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Bringing the Blues Back Home

Local bluesman Scott Ainslie returns to play at Alexandria venue.

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Scott Ainslie’s yearbook picture from Fort Hunt High School (now Sandburg Middle School).

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Scott Ainslie plays live

Award-winning blues musician and Fort Hunt native Scott Ainslie travels back to Alexandria this weekend to perform songs from his new album Thunder’s Mouth. The 55-year-old Vermont-based artist has not played a local concert in close to a decade. This performance is particularly meaningful as it will bring Ainslie back to the place where his passion for blues first blossomed and important life-long relationships were forged.

Scott Ainslie is a true "bluesman" in every sense of the word. He not only plays and writes blues, but is an avid collector and historian of the genre as well as a dedicated instructor. In fact, though Ainslie spends about 170 days a year touring, he’s managed to record 5 albums, write a well-received book about blues legend Robert Johnson’s collected works and teach thousands through workshops and residential fellowships across the country.

"It’s a service," says Ainslie to describe what he does. Helping an audience understand the roots and significance of each song he plays is an important part of Ainslie’s work.

AINSLIE DISCOVERED THE BLUES in 1967, after seeing John Jackson, a local musician and gravedigger, play a few songs during a Mike Seeger concert at Groveton High School.

"It was the first time I heard non-commercial music in my life," said Ainslie. "I was completely floored."

Jackson became one of the most influential forces in the young artist’s career. Ainslie went on to study and perform with him, forming a close bond that would continue until Jackson’s death in 2002, three days after the pair were scheduled to appear onstage together.

Trish Byerly worked as Jackson’s manager for 14 years. She first met Ainslie in 1986 when he toured with Jackson.

"What stands out in my mind with Scott is the love and reverence between friends," said Byerly of his relationship with Jackson. "They just loved and adored each other."

Though Byerly’s contact with Ainslie was primarily through Jackson, she describes a very personal connection to him as a performer.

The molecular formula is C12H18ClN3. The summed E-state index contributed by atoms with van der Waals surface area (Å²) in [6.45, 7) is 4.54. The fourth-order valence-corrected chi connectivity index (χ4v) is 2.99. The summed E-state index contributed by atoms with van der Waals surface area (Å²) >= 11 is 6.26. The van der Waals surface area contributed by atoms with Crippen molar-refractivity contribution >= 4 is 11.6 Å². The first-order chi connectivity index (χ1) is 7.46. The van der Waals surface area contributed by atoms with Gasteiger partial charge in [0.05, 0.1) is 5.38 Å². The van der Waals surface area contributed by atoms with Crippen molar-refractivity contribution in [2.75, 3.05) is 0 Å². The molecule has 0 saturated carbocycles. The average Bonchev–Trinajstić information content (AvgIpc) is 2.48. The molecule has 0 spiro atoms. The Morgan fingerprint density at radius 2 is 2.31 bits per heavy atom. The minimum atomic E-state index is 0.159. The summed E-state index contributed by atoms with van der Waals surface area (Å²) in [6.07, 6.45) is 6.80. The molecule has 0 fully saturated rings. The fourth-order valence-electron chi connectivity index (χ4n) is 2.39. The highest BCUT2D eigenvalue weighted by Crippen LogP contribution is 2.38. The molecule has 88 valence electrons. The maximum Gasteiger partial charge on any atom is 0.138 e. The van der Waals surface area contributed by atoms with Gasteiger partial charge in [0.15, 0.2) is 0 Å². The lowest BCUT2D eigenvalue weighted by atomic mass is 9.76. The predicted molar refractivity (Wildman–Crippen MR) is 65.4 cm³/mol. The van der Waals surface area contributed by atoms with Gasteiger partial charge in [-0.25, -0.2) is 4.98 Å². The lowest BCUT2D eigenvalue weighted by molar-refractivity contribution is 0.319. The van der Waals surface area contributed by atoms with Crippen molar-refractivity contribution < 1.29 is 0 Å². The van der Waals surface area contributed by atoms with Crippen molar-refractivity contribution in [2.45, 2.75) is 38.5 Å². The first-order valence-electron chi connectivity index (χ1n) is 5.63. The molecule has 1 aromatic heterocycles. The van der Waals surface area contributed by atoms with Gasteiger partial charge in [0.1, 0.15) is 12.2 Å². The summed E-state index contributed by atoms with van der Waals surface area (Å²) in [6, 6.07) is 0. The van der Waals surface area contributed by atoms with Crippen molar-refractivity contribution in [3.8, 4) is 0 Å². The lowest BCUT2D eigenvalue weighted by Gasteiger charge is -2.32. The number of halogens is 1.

"I’ve thought a lot about what makes a musician great," said Byerly. "And I’ve realized the greatest musicians are simply the greatest people. I felt that with Scott. He has warmth, respect for people, respect for culture."

Over the years, Ainslie formed relationships with other musicians. He recalls talking late into the night with older artists and closely watching their fingers float over the guitar strings to absorb as much as possible.

According to Ainslie, these connections allowed him to "internalize a tradition I wasn’t born into, but grew up around."

Ainslie was profoundly affected by the role music played in the activism of the 1960s, particularly the civil rights movement. For him, "art exists to challenge us and make us think . . . to rebalance our self-awareness." Towards this effort, Ainslie often incorporates history into his performances through storytelling, and integrates traditional with contemporary tunes.

It is especially important to the musician that his songs help his listeners and pupils "recognize the role African Americans have played in creating the society we live in today, from our language and music to our food." Thunder’s Mouth, which was released this summer, is based on slave narratives and stories from Tennessee.

Ainslie is also a populist when it comes to his music. His experience working in, and later serving on the state board of the North Carolina Visiting Artist Program taught him to "play for all audiences, from pre-schoolers to senior citizens." The musician lists this experience as a formative period in his career, stating that it showed him the kind of impact music instruction can have when it is made readily accessible.

THOUGH AINSLIE’S MUSIC has taken him far from Northern Virginia – he’s lived in Europe, New York City, North Carolina and now New England – the personal ties developed during his youth in Alexandria continue to shape his life. Ainslie married his high school sweetheart, Barb Ackemann – though it happened in 2003, more than three decades after they initially courted. The couple met through the Mount Vernon Presbyterian Church youth group (Ainslie also sang in the church’s choir) and dated for two years. They stayed in touch after parting ways in 1970 and rekindled their romance eight years ago, after both suffered painful losses.

Ainslie also maintains a strong friendship with fellow Fort Hunt High School graduate and musician Al Petteway. (Fort Hunt High School is now Carl Sandburg Middle School on Fort Hunt Road.) He remembers vividly the last encounter he had with Ainslie in high school when the two performed at a coffee house in a church basement.

"I just remember being impressed by this long blond-haired kid walking in with a banjo tucked under his arm," recalled Petteway, who, like so many other teenage boys, was playing strictly rock ‘n roll music at the time.

Although the two were only acquaintances in school, they became close 30 years later when Petteway found Ainslie online and invited him to teach at his yearly guitar camp in Asheville, N.C.

"Scott brings out the best in his students," said Petteway. "He helps a lot of people bring what’s inside out."